Working towards a just future for all Australians
HUNDREDS of Gympie people - students, teachers, police and community leaders black and white - gathered at Gympie State High School yesterday to commit themselves to a just Australian future.
They marked the fifth anniversary of Kevin Rudd's national apology to aborigines and islanders, which the then Prime Minister said included the promise of "a future that acknowledges all Australians", offered "as part of the healing of the nation".
That remains a vital commitment, according to Blacksnake resident Eugene Barga, who still lives on his family's traditional land, having purchased a portion of it.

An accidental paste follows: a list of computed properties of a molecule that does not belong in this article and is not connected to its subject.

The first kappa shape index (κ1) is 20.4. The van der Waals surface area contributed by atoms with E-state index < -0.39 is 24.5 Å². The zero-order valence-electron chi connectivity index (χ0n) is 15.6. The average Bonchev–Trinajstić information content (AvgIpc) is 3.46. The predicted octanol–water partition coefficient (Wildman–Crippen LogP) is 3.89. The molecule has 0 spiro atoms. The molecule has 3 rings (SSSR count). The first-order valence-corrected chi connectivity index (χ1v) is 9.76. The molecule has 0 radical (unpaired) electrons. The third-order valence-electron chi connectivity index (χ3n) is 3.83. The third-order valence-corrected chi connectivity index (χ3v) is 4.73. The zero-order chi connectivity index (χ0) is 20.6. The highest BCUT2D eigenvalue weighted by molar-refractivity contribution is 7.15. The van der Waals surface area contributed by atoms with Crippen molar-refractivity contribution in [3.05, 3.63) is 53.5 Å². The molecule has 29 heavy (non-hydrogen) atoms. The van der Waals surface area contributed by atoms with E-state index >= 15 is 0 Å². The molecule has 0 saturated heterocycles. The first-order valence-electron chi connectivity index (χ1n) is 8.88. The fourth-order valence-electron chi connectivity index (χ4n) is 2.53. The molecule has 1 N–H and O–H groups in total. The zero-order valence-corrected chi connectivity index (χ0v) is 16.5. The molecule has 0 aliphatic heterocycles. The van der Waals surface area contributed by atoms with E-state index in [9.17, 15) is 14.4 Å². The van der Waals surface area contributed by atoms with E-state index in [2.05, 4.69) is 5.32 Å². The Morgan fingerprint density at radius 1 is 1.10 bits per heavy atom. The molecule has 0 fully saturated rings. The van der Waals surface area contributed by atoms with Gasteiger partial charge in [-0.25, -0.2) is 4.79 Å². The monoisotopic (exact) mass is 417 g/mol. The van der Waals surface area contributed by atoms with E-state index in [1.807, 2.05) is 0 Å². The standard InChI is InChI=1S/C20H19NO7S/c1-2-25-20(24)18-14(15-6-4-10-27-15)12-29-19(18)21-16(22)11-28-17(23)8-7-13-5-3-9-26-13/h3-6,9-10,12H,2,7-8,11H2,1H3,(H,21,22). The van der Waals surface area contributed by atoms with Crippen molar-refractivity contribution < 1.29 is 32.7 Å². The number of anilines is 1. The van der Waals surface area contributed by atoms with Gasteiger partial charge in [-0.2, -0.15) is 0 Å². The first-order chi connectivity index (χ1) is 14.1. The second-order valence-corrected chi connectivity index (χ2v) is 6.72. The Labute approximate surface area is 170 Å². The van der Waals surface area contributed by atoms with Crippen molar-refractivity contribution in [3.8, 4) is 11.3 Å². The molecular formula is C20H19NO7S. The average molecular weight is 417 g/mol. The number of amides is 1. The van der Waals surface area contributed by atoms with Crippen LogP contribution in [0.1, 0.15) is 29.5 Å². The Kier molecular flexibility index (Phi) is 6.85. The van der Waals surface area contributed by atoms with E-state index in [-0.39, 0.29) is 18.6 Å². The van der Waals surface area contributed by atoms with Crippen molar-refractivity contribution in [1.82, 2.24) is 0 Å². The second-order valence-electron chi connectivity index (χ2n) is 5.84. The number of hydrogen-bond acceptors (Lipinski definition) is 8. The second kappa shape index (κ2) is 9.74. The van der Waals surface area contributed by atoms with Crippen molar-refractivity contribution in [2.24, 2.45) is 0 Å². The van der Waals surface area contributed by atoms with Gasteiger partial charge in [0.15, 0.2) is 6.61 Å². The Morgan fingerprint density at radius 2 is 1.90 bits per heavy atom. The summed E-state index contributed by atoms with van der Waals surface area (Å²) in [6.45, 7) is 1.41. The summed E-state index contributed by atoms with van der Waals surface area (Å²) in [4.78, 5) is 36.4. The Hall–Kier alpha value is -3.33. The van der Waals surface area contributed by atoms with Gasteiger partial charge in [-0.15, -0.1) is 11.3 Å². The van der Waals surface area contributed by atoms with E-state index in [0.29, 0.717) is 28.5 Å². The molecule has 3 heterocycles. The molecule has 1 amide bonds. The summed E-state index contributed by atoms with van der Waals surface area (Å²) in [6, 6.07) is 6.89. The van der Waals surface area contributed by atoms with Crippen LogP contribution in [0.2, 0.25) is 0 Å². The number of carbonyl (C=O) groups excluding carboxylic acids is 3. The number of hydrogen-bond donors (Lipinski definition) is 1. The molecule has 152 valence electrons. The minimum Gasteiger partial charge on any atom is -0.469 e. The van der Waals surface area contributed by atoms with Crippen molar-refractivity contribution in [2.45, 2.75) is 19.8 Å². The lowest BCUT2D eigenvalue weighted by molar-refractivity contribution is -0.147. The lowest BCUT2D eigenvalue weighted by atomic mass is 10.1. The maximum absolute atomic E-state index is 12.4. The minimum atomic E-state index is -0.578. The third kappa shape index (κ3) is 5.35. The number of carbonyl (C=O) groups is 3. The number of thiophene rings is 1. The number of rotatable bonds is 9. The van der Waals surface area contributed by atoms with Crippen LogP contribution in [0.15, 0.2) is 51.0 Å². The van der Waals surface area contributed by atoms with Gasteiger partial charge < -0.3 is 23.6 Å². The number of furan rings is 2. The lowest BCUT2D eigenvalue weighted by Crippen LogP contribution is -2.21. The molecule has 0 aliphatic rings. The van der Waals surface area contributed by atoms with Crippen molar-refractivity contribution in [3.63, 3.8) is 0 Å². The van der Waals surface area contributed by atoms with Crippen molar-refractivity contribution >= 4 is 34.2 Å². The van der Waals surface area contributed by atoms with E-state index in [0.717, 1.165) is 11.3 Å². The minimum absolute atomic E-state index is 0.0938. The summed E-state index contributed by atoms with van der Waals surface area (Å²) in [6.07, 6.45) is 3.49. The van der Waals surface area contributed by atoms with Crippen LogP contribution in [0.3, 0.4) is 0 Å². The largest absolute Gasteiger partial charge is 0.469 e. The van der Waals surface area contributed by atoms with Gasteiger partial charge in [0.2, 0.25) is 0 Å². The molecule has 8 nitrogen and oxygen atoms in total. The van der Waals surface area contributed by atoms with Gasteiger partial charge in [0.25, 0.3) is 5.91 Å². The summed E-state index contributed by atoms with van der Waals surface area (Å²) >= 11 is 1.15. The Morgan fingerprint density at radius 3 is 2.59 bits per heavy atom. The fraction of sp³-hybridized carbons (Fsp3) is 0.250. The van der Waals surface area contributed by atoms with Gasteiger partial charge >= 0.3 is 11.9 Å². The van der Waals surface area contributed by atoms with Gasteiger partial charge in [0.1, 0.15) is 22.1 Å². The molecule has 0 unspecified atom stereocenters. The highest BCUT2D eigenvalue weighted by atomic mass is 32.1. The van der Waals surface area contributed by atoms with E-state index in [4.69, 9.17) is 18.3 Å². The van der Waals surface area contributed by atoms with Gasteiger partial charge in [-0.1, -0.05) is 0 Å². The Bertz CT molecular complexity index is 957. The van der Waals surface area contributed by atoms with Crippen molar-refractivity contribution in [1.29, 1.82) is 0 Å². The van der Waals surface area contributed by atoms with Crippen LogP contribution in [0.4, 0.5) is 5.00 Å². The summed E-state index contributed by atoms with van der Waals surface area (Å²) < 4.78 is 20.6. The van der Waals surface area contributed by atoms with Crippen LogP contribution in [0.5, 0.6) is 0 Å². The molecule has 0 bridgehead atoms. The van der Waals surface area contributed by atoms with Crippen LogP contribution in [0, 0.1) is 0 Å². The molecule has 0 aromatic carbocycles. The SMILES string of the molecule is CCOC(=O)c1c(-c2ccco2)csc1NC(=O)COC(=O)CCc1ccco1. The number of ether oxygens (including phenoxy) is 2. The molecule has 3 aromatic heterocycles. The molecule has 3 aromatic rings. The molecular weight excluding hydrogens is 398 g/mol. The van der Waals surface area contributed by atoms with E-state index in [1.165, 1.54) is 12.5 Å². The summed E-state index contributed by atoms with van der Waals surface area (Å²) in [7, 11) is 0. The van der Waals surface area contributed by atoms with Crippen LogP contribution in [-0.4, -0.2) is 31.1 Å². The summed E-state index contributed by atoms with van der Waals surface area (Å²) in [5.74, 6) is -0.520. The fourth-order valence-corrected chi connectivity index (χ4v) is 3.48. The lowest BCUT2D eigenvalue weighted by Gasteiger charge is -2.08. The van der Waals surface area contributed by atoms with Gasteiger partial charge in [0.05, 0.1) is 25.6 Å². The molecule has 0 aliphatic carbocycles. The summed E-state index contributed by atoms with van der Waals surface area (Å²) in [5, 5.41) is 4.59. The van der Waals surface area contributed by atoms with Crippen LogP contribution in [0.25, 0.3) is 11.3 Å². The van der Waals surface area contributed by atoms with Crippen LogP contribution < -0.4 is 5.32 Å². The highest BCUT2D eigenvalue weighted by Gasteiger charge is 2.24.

"My mum died last month, the last of the stolen people from that area," he said.
"She was taken from Cherbourg to Palm Island.
"I was there when she met her mother after 37 years. It was a big day," he said.
His was one of many stories reflected in Mr Rudd's apology.
Aunty Barb Ferguson-Lewis said the apology was "one step forward with many more to go".
Aunty Olive Bennet said: "Just as there are people who don't believe in the Holocaust, there are people who don't believe in the stolen generation."
The school's indigenous support officer Raylene Gibb said the school's celebration of Sorry Day was intended to immortalise the commitment, through the presentation of signed extracts from the speech.
Although Mr Rudd could not be there yesterday, because of parliamentary commitments in Canberra, Ms Gibb said he had shown his enthusiasm.
"We sent the extracts down to him and they were courier delivered back to us, signed, within two days," she said.